RIM posts dramatic losses; confirms 5,000 staff to go

The struggling mobile manufacturer will delay the launch of its BlackBerry 10 mobile OS until 2013 and admits a 38% drop in revenue

Research in Motion (RIM) posted huge losses for its first quarter, admitting the outlook for the rest of the year was just as bleak.

In an earnings call to investors last night, the BlackBerry manufacturer confirmed revenues had fallen by 38% from the previous quarter, dropping the figure down to $2.8bn – last seen in its 2009 results. It also posted its first net loss since 2003 and admitted the outlook for the second quarter was still negative.

“The next several quarters will be very challenging due to the increasingly competitive environment and we expect [another] operating loss in the second quarter of fiscal 2013,” confirmed the company’s CFO, Brian Bidulka.

As well as the glum figures, RIM confirmed it would cut almost a third of its workforce by the end of 2012, equating to 5,000 job losses across the company, mainly hitting manufacturing.

However, it revealed new hires to the executive team, with Steve Zipperstein from Verizon coming on board as its chief legal officer, Kristian Tear being named as chief operating officer, and Frank Boulben taking on the role of chief marketing officer.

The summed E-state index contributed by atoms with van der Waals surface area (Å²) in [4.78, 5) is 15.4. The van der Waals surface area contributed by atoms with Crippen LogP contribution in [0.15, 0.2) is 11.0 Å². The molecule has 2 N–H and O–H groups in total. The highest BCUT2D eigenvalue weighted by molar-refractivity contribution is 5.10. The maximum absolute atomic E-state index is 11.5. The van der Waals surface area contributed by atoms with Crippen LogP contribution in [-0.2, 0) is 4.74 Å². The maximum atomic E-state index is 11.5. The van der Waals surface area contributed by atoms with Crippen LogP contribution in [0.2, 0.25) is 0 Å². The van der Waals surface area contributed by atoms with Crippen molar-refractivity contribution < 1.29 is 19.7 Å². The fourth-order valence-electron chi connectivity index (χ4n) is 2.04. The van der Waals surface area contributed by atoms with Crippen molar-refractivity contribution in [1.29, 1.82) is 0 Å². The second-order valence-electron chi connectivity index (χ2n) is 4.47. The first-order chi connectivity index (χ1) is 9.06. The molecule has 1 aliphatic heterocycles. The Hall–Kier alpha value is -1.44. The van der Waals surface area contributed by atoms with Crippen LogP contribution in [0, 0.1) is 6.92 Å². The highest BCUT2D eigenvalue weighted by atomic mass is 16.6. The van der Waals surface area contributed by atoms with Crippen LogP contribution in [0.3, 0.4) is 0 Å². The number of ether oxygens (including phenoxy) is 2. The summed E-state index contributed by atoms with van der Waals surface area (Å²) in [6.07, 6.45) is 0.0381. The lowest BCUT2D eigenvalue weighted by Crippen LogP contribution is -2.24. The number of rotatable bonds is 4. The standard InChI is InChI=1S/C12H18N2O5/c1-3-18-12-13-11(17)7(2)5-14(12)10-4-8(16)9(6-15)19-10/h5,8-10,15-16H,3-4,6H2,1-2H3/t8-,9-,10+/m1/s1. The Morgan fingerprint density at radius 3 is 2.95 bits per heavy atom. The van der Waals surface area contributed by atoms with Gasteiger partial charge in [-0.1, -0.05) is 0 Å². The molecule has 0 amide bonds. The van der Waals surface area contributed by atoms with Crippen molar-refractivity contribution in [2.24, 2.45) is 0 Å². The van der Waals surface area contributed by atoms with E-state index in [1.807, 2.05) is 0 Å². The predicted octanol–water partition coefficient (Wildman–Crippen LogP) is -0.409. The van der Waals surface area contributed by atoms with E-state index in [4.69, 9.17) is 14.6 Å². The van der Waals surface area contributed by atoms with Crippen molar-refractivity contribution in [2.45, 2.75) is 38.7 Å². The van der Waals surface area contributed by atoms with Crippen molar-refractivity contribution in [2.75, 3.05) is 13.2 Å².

BlackBerry 10 mobile OS launch delayed

RIM also disclosed that the launch of its BlackBerry 10 platform, initially expected later this year, would be delayed until at least the first quarter of 2013.

RIM CEO Thorsten Heins said the new operating system (OS) “remains our number one priority”, but a long integration process and the challenge of making it ready for global release had taken longer than planned.

“These issues are not related to quality, [but] it has become clear a schedule working towards this calendar year is no longer realistic,” he said on last night’s call.

“I will not deliver a product to the market which is not ready to fulfil the needs of our customers [and] there will be no compromise on this issue.”

When it is released, Heins confirmed the BlackBerry 10 OS would only launch on high-end smartphone devices to minimise the cost of rolling it out. He also said the BlackBerry portfolio would be cut down to reduce marketing spend, as well as R&D.

“This was a challenging quarter. I am not satisfied with the financial report we are giving you today,” he added.

“I understand this is an incredibly difficult message to deliver, but it is necessary to change scale and refocus the company on areas of highest opportunity."

Heins said it wanted to move forward as a "lean and nimble" organisation that can act quickly, and assured investors that it would not go ahead with a change of this magnitude if it didn’t think it was critical for RIM's future.

After the results, the company's stock price fell dramatically, dropping 17% in after-hours trading to hit a low of $7.75, which valued the company at less than $4bn.

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